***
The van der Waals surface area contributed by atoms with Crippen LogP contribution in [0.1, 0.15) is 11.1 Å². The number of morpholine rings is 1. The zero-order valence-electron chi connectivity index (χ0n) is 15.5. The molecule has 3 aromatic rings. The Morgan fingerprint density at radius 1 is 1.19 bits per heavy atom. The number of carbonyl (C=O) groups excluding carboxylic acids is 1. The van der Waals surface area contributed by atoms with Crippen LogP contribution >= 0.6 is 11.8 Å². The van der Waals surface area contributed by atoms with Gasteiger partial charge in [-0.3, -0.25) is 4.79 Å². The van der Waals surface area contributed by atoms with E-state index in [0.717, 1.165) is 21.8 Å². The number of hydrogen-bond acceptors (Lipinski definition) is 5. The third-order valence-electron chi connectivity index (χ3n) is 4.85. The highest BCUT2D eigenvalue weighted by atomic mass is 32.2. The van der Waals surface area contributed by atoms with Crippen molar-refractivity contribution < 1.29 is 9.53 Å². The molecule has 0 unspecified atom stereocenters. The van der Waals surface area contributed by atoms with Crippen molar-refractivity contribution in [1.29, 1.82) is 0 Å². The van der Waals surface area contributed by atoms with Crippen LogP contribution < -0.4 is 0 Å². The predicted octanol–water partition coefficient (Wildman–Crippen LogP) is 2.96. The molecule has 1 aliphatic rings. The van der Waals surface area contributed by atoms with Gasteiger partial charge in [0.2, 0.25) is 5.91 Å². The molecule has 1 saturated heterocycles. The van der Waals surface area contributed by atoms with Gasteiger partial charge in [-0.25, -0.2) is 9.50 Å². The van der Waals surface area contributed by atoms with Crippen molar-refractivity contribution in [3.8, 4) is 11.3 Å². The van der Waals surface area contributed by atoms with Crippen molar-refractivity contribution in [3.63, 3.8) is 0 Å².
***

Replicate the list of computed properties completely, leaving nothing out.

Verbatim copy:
The van der Waals surface area contributed by atoms with Crippen LogP contribution in [0.1, 0.15) is 11.1 Å². The number of morpholine rings is 1. The zero-order valence-electron chi connectivity index (χ0n) is 15.5. The molecule has 3 aromatic rings. The Morgan fingerprint density at radius 1 is 1.19 bits per heavy atom. The number of carbonyl (C=O) groups excluding carboxylic acids is 1. The van der Waals surface area contributed by atoms with Crippen LogP contribution >= 0.6 is 11.8 Å². The van der Waals surface area contributed by atoms with Gasteiger partial charge in [-0.3, -0.25) is 4.79 Å². The van der Waals surface area contributed by atoms with E-state index in [0.717, 1.165) is 21.8 Å². The number of hydrogen-bond acceptors (Lipinski definition) is 5. The third-order valence-electron chi connectivity index (χ3n) is 4.85. The highest BCUT2D eigenvalue weighted by atomic mass is 32.2. The van der Waals surface area contributed by atoms with Crippen molar-refractivity contribution < 1.29 is 9.53 Å². The molecule has 0 unspecified atom stereocenters. The van der Waals surface area contributed by atoms with Crippen molar-refractivity contribution in [1.29, 1.82) is 0 Å². The van der Waals surface area contributed by atoms with Crippen LogP contribution < -0.4 is 0 Å². The predicted octanol–water partition coefficient (Wildman–Crippen LogP) is 2.96. The molecule has 1 aliphatic rings. The van der Waals surface area contributed by atoms with Gasteiger partial charge in [0.2, 0.25) is 5.91 Å². The molecule has 1 saturated heterocycles. The van der Waals surface area contributed by atoms with Gasteiger partial charge in [-0.25, -0.2) is 9.50 Å². The van der Waals surface area contributed by atoms with Crippen molar-refractivity contribution in [3.8, 4) is 11.3 Å². The van der Waals surface area contributed by atoms with Crippen molar-refractivity contribution in [3.63, 3.8) is 0 Å².